HUMDEV2703 - Child Development HUMDEV 270 Third Class...

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    Child Development HUMDEV 270 Third Class: Heredity and Environment J. Kevin Nugent  Cinzia Pica
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    Love’s Philosophy The fountains mingle with the river, And the rivers with the ocean; The winds of heaven mix forever, With a sweet emotion; Nothing in the world is single; All things by a law divine In one another’s being mingle - Why not I with thine? Percy Bysshe Shelley
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    The nature vs. nurture debate  Our genes control the color of our hair, our height, the  size of our feet.  Genes probably influence other more complex traits like  our immunity to certain diseases, our level of agility, and  probably even our predisposition to addiction. A growing number of evolutionary psychologists argue  that many behavioral traits, including  mate preference must surely be influenced by the genes we inherited  from our ancestors -- the result of millions of years of  natural selection.  
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    Q.  What does a peahen want in a mate?   A. Elegant plumage.   Peahens always pick well-endowed suitors  equipped with a set of big, provocative tail  feathers over drab ones.  Biologists see the  evolutionary logic behind it –  healthy birds, with showy feathers, are  likely to father healthy offspring.   What do you want in a mate?  Yet some scientists propose that we all share  instinctive preferences, and that what we  humans find alluring in a mate is rooted in  our evolutionary past.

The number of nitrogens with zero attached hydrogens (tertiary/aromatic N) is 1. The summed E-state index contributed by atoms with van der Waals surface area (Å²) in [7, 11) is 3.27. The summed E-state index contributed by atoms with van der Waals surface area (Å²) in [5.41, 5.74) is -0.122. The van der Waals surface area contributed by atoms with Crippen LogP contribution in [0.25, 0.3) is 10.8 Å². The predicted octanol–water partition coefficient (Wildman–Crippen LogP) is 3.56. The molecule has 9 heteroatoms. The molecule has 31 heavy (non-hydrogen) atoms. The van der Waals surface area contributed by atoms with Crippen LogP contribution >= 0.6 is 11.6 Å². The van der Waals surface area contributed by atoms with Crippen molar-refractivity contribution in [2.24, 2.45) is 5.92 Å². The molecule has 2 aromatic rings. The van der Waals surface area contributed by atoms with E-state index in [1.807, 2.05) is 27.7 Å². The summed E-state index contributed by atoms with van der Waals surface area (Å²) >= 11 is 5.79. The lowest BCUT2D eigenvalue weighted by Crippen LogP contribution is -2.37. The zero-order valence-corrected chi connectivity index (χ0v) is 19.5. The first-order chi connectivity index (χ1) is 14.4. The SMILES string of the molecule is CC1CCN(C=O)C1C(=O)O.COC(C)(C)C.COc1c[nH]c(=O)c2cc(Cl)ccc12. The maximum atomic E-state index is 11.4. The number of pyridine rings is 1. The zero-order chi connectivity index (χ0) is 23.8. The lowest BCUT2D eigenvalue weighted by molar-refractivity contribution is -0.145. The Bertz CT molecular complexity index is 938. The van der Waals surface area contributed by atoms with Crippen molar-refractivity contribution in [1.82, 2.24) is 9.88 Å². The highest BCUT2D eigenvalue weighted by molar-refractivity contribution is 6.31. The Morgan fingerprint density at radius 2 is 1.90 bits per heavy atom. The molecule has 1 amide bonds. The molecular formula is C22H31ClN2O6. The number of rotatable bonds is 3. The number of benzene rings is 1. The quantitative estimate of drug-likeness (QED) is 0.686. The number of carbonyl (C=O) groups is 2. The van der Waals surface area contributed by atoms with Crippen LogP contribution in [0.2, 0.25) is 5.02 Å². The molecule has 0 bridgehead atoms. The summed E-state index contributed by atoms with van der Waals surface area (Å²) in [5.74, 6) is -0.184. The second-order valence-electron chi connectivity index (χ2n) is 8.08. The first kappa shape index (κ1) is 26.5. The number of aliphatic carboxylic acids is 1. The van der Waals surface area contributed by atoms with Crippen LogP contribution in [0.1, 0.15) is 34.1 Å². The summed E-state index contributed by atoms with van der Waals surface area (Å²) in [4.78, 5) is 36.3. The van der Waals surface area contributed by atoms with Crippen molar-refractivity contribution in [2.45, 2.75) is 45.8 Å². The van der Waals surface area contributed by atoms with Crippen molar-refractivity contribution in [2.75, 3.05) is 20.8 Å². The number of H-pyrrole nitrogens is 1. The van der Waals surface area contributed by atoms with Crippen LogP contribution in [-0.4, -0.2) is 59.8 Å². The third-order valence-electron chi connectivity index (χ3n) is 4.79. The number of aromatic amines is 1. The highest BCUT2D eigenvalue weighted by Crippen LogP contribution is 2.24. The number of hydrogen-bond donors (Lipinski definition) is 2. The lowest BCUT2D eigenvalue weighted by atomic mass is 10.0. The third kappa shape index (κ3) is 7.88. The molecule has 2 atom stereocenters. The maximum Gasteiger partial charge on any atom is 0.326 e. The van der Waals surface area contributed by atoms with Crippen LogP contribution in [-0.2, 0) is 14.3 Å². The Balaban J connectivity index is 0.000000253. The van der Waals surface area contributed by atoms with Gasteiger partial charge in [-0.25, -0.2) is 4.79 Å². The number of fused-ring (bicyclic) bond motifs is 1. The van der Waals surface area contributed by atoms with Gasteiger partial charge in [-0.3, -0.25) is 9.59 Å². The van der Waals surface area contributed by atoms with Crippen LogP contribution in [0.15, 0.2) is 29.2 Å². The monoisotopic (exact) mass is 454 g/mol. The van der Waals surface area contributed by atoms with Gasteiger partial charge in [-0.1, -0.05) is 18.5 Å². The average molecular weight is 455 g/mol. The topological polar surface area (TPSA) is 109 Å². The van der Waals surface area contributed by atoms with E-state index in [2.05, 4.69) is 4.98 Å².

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    Is mate choice in the genes? What if you knew that traits you find attractive are  indicators of health and strength? Our ancestors chose mates with these traits,  because they would have been more likely to have  children who thrived and continued their genetic lines  What if you knew that certain physical traits are  "universally" considered beautiful and alluring, and  that these traits have been coveted across cultures  and throughout human history?  Would this help convince you that your taste in a  mate is rooted in basic human instincts honed by  evolution? 
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    Beauty and survival –  a bio-evolutionary viewpoint Beauty  impels actions that help ensure the  survival of our genes  Our extreme sensitivity to beauty as a proxy for  good health is hard-wired, that is, governed by  circuits in the brain shaped by natural selection.  We love to look at smooth skin, thick shiny  hair, curved and symmetrical bodies  because  in the course of evolution people who noticed  these signals and desired their possessors had  more reproductive success.
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